On the music of Kurt Cobain, 20 years after his death

PI_GOLBE_COBAIN_AP_001Stefany Anne Golberg at The Smart Set:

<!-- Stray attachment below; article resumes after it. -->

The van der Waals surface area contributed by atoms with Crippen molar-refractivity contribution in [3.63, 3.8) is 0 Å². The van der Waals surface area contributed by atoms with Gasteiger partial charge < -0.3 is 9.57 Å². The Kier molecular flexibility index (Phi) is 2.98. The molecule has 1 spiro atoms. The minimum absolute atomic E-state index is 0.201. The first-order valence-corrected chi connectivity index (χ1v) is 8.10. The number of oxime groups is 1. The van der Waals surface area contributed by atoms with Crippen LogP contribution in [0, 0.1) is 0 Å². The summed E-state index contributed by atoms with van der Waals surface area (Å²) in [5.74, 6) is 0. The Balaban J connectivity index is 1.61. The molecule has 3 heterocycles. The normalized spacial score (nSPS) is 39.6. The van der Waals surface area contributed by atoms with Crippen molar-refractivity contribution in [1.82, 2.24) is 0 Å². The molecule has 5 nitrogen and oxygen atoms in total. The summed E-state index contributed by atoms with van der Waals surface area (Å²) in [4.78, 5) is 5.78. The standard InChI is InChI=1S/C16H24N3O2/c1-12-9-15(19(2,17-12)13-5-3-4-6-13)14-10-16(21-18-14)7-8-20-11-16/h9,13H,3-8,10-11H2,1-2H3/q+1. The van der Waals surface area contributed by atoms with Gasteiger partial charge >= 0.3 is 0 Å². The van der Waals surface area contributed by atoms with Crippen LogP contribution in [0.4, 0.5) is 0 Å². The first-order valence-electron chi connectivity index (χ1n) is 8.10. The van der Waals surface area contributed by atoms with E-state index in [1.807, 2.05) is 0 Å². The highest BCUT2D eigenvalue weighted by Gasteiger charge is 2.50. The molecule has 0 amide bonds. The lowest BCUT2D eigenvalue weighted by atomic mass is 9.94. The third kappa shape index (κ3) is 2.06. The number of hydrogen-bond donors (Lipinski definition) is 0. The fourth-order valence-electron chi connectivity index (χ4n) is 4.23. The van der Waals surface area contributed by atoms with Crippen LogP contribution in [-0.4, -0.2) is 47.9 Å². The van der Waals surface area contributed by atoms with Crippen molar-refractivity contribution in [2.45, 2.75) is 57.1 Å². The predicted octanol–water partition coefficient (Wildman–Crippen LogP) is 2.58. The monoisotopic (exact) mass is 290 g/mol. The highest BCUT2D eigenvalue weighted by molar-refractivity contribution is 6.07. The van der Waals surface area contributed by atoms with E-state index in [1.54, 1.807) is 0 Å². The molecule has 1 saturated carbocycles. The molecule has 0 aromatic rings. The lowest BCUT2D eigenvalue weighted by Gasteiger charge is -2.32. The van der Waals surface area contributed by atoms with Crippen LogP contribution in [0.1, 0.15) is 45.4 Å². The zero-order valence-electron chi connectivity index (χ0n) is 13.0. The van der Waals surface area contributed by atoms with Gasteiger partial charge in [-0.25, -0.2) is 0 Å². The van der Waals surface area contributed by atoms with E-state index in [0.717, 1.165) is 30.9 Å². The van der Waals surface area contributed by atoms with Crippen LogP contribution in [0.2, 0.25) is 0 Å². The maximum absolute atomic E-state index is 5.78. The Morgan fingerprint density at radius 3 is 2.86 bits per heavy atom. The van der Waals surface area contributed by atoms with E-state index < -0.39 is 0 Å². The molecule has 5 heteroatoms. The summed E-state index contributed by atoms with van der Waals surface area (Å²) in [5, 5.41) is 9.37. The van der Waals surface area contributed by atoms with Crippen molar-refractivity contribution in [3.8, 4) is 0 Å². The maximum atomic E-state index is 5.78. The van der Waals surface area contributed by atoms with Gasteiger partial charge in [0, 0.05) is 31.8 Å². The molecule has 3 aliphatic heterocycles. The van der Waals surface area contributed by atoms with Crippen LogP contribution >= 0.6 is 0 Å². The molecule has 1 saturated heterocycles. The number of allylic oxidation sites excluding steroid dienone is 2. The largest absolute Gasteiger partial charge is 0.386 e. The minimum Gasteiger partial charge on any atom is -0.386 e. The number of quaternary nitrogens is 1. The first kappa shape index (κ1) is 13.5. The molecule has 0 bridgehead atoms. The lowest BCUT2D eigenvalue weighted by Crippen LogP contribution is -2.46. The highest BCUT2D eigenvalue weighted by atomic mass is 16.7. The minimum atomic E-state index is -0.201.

Grunge was often defined by its negativity. It was not a rebellious negativity but a passive negation, a cancelling out. If you asked grunge what it was for, the answer was, supposedly, “Nothing.” The same answer might be given if you asked grunge what it was against. This sentiment was encapsulated by Kurt Cobain’s famous – and perhaps most enduring – lyric, “Oh well, whatever, nevermind.” The sullen indifference (sometimes referred to as irony) of grunge – and the generation that produced it – was mind-boggling and infuriating to the generation of the 1940s, 50s and 60s, generations defined by wars and causes. Grunge had no external wars, no causes that felt immediate enough to be worth fighting for. The grunge generation was said to be internal – in other words, self-absorbed. This was true. Grunge looked mostly inward, as its war was with and about itself. Musically speaking, grunge’s most direct influence was punk. But where the full-blown nihilism and shock of punk still had the touch of theatre and play, grunge was all the more desperate for feeling it had nothing really to show. Punk was shredded, ripped-apart, exploded. Punk was dyed in brilliant colors, adorned with metal and combat boots. Punk was furious. “Kick over the wall, cause government’s to fall,” sang The Clash. Grunge was torn, faded, uncombed. It was the sweater your friend found in a thrift store and annoyingly left on your floor for a month, which you decided to start wearing for lack of initiative to get your own sweater. The image of grunge was, essentially, that of a homeless person.

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